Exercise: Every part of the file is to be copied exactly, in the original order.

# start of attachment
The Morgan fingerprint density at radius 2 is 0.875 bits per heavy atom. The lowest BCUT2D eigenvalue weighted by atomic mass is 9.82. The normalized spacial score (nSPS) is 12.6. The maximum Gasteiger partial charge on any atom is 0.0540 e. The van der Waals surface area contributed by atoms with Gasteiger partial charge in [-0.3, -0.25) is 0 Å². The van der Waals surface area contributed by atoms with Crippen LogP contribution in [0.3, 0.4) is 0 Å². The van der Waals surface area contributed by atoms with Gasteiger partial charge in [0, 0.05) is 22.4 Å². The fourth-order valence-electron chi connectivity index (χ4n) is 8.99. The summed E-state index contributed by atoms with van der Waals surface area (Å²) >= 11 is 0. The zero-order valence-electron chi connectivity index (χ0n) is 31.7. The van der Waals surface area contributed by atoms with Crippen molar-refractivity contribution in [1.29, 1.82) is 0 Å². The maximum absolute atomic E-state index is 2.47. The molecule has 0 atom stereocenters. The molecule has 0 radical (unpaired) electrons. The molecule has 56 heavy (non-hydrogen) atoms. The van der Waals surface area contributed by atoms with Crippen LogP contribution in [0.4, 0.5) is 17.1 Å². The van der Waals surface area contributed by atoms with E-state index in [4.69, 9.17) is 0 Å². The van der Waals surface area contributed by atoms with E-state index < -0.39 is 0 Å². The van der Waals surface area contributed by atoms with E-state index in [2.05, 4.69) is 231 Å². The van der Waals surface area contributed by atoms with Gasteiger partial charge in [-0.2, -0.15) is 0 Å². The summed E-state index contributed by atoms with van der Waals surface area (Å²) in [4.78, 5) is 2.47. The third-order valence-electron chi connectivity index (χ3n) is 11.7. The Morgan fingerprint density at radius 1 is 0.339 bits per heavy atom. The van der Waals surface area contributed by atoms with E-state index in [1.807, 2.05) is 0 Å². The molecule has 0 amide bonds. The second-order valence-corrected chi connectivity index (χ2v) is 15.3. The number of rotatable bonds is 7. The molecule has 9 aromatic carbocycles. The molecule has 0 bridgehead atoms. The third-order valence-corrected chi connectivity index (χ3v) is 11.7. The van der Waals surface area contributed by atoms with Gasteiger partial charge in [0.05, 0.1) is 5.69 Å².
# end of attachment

The Morgan fingerprint density at radius 2 is 0.875 bits per heavy atom. The lowest BCUT2D eigenvalue weighted by atomic mass is 9.82. The normalized spacial score (nSPS) is 12.6. The maximum Gasteiger partial charge on any atom is 0.0540 e. The van der Waals surface area contributed by atoms with Gasteiger partial charge in [-0.3, -0.25) is 0 Å². The van der Waals surface area contributed by atoms with Crippen LogP contribution in [0.3, 0.4) is 0 Å². The van der Waals surface area contributed by atoms with Gasteiger partial charge in [0, 0.05) is 22.4 Å². The fourth-order valence-electron chi connectivity index (χ4n) is 8.99. The summed E-state index contributed by atoms with van der Waals surface area (Å²) >= 11 is 0. The zero-order valence-electron chi connectivity index (χ0n) is 31.7. The van der Waals surface area contributed by atoms with Crippen molar-refractivity contribution in [1.29, 1.82) is 0 Å². The maximum absolute atomic E-state index is 2.47. The molecule has 0 atom stereocenters. The molecule has 0 radical (unpaired) electrons. The molecule has 56 heavy (non-hydrogen) atoms. The van der Waals surface area contributed by atoms with Crippen LogP contribution in [0.4, 0.5) is 17.1 Å². The van der Waals surface area contributed by atoms with E-state index in [4.69, 9.17) is 0 Å². The van der Waals surface area contributed by atoms with E-state index < -0.39 is 0 Å². The van der Waals surface area contributed by atoms with E-state index in [2.05, 4.69) is 231 Å². The van der Waals surface area contributed by atoms with Gasteiger partial charge in [-0.2, -0.15) is 0 Å². The summed E-state index contributed by atoms with van der Waals surface area (Å²) in [4.78, 5) is 2.47. The third-order valence-electron chi connectivity index (χ3n) is 11.7. The Morgan fingerprint density at radius 1 is 0.339 bits per heavy atom. The van der Waals surface area contributed by atoms with E-state index in [1.807, 2.05) is 0 Å². The molecule has 0 amide bonds. The second-order valence-corrected chi connectivity index (χ2v) is 15.3. The number of rotatable bonds is 7. The molecule has 9 aromatic carbocycles. The molecule has 0 bridgehead atoms. The third-order valence-corrected chi connectivity index (χ3v) is 11.7. The van der Waals surface area contributed by atoms with Gasteiger partial charge in [0.05, 0.1) is 5.69 Å².